Banks are now “Round Tripping” European taxpayers and indirectly may do the same to US taxpayers

Today has opened with yet more talk of a potential Euro zone agreement. How many times is that now in the last eighteen months we have been promised this? One matter did really catch my attention and that was French President Nicholas Sarkoky promising to tell the French people “the truth” in his speech at Toulon last night! At one point he even did do this when he said.

There can’t be a single currency without economies heading toward more convergence.If living standards, productivity, and competitiveness gaps widen among euro-zone countries, the euro will sooner rather than later be too strong for some and too weak for others, and the euro zone will explode.

If you change that to a description of what has happened then he was quite near to the truth for once!

In essence President Sarzoky’s proposed solution involves more EU control over individual countries fiscal policies and some treaty changes. Both would take some time to have effect and the problem with that is that they would take a fair bit of time which is exactly what the Euro zone does not have. So we are back to the theme of politicians being well behind events and that assumes that he can actually get support for these measures.

Hopes of Action from the European Central Bank

In the speech I quoted from yesterday from the head of the ECB Mario Draghi there was also this.

A new fiscal compact would be the most important signal from euro area governments for embarking on a path of comprehensive deepening of economic integration. It would also present a clear trajectory for the future evolution of the euro area, thus framing expectations.

This is being translated as implying that the European Central Bank would be more aggressive with its monetary policy such as buying of peripheral Euro zone bonds if there was more fiscal union. Accordingly markets have taken it well. If they stopped and thought for a moment they would realise that Mario has just described an ordinary country and its relationship with its central bank! Put another way it is a deep implied criticism of the original construction of the Euro zone.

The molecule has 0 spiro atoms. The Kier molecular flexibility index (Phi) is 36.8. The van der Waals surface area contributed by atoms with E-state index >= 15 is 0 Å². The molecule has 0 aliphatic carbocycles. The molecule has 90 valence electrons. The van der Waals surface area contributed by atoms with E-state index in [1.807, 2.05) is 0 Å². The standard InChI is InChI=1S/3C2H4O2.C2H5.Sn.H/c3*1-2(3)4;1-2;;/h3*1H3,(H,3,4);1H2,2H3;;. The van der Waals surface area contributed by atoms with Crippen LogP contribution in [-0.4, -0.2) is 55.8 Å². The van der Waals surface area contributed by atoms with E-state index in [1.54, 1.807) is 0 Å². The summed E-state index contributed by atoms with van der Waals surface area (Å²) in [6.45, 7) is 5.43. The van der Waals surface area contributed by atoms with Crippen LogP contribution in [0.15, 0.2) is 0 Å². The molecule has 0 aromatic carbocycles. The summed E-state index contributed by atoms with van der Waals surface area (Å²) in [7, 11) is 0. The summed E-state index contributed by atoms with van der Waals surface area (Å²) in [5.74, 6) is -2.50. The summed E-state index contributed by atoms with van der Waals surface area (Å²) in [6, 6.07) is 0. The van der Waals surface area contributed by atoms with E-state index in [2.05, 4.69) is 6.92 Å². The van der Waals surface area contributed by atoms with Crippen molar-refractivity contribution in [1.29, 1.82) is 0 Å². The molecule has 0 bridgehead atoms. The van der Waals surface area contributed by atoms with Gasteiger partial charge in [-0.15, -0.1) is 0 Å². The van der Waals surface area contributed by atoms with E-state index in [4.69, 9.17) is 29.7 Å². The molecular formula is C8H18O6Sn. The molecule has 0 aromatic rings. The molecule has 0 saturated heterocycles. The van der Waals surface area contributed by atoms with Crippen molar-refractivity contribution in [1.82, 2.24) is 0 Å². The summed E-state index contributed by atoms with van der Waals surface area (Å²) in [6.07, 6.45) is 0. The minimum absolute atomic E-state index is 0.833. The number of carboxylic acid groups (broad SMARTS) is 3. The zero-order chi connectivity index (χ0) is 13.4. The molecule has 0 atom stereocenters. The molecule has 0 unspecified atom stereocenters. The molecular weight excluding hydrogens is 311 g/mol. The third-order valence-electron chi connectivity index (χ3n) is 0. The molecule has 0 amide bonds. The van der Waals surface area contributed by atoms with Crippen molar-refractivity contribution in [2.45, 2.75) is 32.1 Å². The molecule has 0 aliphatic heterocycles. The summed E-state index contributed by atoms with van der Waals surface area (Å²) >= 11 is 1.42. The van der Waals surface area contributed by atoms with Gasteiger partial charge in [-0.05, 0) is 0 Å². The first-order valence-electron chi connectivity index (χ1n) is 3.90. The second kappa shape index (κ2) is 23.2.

So if we get fiscal union the ECB will buy the bonds which of course will be Euro bonds which it would not mind buying anyway! I think it is best just to say that we are a very long way away from anything like that. As an example of how far from reality European leaders and officials can be Mario Draghi also said this.

notable progress has been achieved in reinforcing economic governance (in the Euro zone).

The International Monetary Fund joins in too

The Managing Director of the IMF has joined in too with the hype and bombast. According to Bloomberg she said this.

If circumstances require, the G-20 will commit the resources that are necessary for the IMF to play its systemic role……That gives you a range that is almost without a cap, without a limitation.

Whilst we mull over what “almost without a cap” actually means (and frankly it means it has a cap) we see yet again promises without substance. As we stand the majority of countries including the United States and China have not fully ratified the last IMF expansion plan and in the case of the US there appears to be little chance of it happening. Yet apparently they will be willing to sign the IMF a blank cheque if Madame Lagarde requests it.

What has really changed sentiment?

This has been driven by the action of the 6 central banks that I described yesterday and in particular the fact that on competitive terms European banks have now a supply of US dollars that is unlimited. This has been something of a game changer and has brought back into play a trade which happened a year or two ago.

Round Tripping government bonds at the ECB